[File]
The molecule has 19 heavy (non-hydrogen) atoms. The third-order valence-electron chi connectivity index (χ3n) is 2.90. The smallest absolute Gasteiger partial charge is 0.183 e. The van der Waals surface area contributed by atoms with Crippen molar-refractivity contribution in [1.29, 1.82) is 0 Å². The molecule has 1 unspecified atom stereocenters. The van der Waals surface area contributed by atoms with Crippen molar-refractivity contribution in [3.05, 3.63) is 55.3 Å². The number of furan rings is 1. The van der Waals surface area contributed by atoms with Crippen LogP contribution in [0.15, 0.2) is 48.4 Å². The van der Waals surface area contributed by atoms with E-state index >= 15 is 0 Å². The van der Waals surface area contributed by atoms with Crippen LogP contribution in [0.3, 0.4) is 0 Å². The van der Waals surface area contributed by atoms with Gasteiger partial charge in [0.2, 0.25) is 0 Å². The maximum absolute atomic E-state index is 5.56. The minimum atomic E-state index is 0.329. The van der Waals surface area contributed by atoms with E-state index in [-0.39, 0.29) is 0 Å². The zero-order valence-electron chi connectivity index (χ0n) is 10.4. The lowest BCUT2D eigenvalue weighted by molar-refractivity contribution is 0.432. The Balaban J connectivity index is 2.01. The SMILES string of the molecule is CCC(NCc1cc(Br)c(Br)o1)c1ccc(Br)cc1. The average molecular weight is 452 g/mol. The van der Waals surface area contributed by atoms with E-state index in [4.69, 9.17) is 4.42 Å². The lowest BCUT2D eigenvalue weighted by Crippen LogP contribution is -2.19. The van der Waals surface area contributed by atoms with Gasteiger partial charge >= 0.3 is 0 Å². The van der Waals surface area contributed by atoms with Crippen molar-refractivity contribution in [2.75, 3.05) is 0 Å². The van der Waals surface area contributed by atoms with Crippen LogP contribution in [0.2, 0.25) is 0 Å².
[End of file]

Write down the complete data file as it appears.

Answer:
The molecule has 19 heavy (non-hydrogen) atoms. The third-order valence-electron chi connectivity index (χ3n) is 2.90. The smallest absolute Gasteiger partial charge is 0.183 e. The van der Waals surface area contributed by atoms with Crippen molar-refractivity contribution in [1.29, 1.82) is 0 Å². The molecule has 1 unspecified atom stereocenters. The van der Waals surface area contributed by atoms with Crippen molar-refractivity contribution in [3.05, 3.63) is 55.3 Å². The number of furan rings is 1. The van der Waals surface area contributed by atoms with Crippen LogP contribution in [0.15, 0.2) is 48.4 Å². The van der Waals surface area contributed by atoms with E-state index >= 15 is 0 Å². The van der Waals surface area contributed by atoms with Crippen LogP contribution in [0.3, 0.4) is 0 Å². The van der Waals surface area contributed by atoms with Gasteiger partial charge in [0.2, 0.25) is 0 Å². The maximum absolute atomic E-state index is 5.56. The minimum atomic E-state index is 0.329. The van der Waals surface area contributed by atoms with E-state index in [-0.39, 0.29) is 0 Å². The zero-order valence-electron chi connectivity index (χ0n) is 10.4. The lowest BCUT2D eigenvalue weighted by molar-refractivity contribution is 0.432. The Balaban J connectivity index is 2.01. The SMILES string of the molecule is CCC(NCc1cc(Br)c(Br)o1)c1ccc(Br)cc1. The average molecular weight is 452 g/mol. The van der Waals surface area contributed by atoms with E-state index in [4.69, 9.17) is 4.42 Å². The lowest BCUT2D eigenvalue weighted by Crippen LogP contribution is -2.19. The van der Waals surface area contributed by atoms with Gasteiger partial charge >= 0.3 is 0 Å². The van der Waals surface area contributed by atoms with Crippen molar-refractivity contribution in [2.75, 3.05) is 0 Å². The van der Waals surface area contributed by atoms with Crippen LogP contribution in [0.2, 0.25) is 0 Å².